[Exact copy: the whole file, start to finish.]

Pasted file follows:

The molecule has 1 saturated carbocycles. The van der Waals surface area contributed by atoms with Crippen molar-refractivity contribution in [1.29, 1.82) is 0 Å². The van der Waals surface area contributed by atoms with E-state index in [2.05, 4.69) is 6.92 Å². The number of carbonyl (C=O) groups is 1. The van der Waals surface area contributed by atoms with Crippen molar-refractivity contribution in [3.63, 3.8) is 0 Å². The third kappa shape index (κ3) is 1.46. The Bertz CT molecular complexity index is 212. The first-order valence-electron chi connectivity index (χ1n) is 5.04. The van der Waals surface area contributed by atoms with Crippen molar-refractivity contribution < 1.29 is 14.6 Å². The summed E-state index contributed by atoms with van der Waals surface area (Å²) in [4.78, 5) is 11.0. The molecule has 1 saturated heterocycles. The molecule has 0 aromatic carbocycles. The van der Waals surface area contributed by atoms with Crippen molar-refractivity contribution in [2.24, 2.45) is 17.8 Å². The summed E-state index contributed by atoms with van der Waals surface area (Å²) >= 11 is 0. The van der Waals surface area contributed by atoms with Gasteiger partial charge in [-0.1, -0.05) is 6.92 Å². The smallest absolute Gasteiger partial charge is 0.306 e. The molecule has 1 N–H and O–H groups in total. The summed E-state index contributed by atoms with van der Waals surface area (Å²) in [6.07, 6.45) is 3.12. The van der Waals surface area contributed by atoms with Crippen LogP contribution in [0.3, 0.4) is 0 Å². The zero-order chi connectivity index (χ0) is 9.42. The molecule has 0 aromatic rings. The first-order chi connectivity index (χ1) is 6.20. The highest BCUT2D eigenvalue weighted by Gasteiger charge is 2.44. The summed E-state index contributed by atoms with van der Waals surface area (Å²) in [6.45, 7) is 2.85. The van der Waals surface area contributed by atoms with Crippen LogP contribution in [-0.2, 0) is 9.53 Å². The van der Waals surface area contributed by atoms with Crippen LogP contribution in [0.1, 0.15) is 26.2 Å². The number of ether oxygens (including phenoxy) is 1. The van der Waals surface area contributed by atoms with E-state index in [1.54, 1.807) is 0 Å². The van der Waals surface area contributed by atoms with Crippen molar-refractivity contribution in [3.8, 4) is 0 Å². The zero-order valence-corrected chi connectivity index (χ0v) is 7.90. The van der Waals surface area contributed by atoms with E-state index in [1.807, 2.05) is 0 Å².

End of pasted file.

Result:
The molecule has 1 saturated carbocycles. The van der Waals surface area contributed by atoms with Crippen molar-refractivity contribution in [1.29, 1.82) is 0 Å². The van der Waals surface area contributed by atoms with E-state index in [2.05, 4.69) is 6.92 Å². The number of carbonyl (C=O) groups is 1. The van der Waals surface area contributed by atoms with Crippen molar-refractivity contribution in [3.63, 3.8) is 0 Å². The third kappa shape index (κ3) is 1.46. The Bertz CT molecular complexity index is 212. The first-order valence-electron chi connectivity index (χ1n) is 5.04. The van der Waals surface area contributed by atoms with Crippen molar-refractivity contribution < 1.29 is 14.6 Å². The summed E-state index contributed by atoms with van der Waals surface area (Å²) in [4.78, 5) is 11.0. The molecule has 1 saturated heterocycles. The molecule has 0 aromatic carbocycles. The van der Waals surface area contributed by atoms with Crippen molar-refractivity contribution in [2.24, 2.45) is 17.8 Å². The summed E-state index contributed by atoms with van der Waals surface area (Å²) >= 11 is 0. The van der Waals surface area contributed by atoms with Gasteiger partial charge in [-0.1, -0.05) is 6.92 Å². The smallest absolute Gasteiger partial charge is 0.306 e. The molecule has 1 N–H and O–H groups in total. The summed E-state index contributed by atoms with van der Waals surface area (Å²) in [6.07, 6.45) is 3.12. The van der Waals surface area contributed by atoms with Crippen LogP contribution in [0.3, 0.4) is 0 Å². The zero-order chi connectivity index (χ0) is 9.42. The molecule has 0 aromatic rings. The first-order chi connectivity index (χ1) is 6.20. The highest BCUT2D eigenvalue weighted by Gasteiger charge is 2.44. The summed E-state index contributed by atoms with van der Waals surface area (Å²) in [6.45, 7) is 2.85. The van der Waals surface area contributed by atoms with Crippen LogP contribution in [-0.2, 0) is 9.53 Å². The van der Waals surface area contributed by atoms with Crippen LogP contribution in [0.1, 0.15) is 26.2 Å². The number of ether oxygens (including phenoxy) is 1. The van der Waals surface area contributed by atoms with E-state index in [1.54, 1.807) is 0 Å². The van der Waals surface area contributed by atoms with Crippen molar-refractivity contribution in [3.8, 4) is 0 Å². The zero-order valence-corrected chi connectivity index (χ0v) is 7.90. The van der Waals surface area contributed by atoms with E-state index in [1.807, 2.05) is 0 Å².